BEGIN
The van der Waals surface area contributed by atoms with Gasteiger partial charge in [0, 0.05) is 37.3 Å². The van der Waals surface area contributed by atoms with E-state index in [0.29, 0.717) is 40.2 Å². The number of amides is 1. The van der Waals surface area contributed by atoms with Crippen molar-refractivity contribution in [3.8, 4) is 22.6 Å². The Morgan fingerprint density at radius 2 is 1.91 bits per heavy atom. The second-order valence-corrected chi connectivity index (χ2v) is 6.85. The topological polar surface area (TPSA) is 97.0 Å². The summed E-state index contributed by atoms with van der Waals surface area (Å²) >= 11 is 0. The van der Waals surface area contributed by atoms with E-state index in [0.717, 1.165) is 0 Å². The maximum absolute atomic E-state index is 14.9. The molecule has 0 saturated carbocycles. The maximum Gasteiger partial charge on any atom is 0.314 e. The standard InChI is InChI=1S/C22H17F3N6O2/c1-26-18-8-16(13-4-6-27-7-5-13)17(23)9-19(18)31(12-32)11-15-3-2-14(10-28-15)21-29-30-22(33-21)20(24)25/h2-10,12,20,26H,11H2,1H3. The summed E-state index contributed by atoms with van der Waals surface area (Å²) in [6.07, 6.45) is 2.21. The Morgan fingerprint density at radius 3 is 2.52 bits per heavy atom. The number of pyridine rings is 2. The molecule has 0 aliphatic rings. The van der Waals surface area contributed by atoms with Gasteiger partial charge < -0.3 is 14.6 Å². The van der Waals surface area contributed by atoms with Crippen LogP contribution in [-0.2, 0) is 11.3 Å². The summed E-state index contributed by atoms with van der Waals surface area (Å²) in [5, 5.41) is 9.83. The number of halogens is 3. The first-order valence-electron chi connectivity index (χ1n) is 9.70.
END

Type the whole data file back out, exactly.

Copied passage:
The van der Waals surface area contributed by atoms with Gasteiger partial charge in [0, 0.05) is 37.3 Å². The van der Waals surface area contributed by atoms with E-state index in [0.29, 0.717) is 40.2 Å². The number of amides is 1. The van der Waals surface area contributed by atoms with Crippen molar-refractivity contribution in [3.8, 4) is 22.6 Å². The Morgan fingerprint density at radius 2 is 1.91 bits per heavy atom. The second-order valence-corrected chi connectivity index (χ2v) is 6.85. The topological polar surface area (TPSA) is 97.0 Å². The summed E-state index contributed by atoms with van der Waals surface area (Å²) >= 11 is 0. The van der Waals surface area contributed by atoms with E-state index in [0.717, 1.165) is 0 Å². The maximum absolute atomic E-state index is 14.9. The molecule has 0 saturated carbocycles. The maximum Gasteiger partial charge on any atom is 0.314 e. The standard InChI is InChI=1S/C22H17F3N6O2/c1-26-18-8-16(13-4-6-27-7-5-13)17(23)9-19(18)31(12-32)11-15-3-2-14(10-28-15)21-29-30-22(33-21)20(24)25/h2-10,12,20,26H,11H2,1H3. The summed E-state index contributed by atoms with van der Waals surface area (Å²) in [6.07, 6.45) is 2.21. The Morgan fingerprint density at radius 3 is 2.52 bits per heavy atom. The number of pyridine rings is 2. The molecule has 0 aliphatic rings. The van der Waals surface area contributed by atoms with Gasteiger partial charge < -0.3 is 14.6 Å². The van der Waals surface area contributed by atoms with Crippen LogP contribution in [-0.2, 0) is 11.3 Å². The summed E-state index contributed by atoms with van der Waals surface area (Å²) in [5, 5.41) is 9.83. The number of halogens is 3. The first-order valence-electron chi connectivity index (χ1n) is 9.70.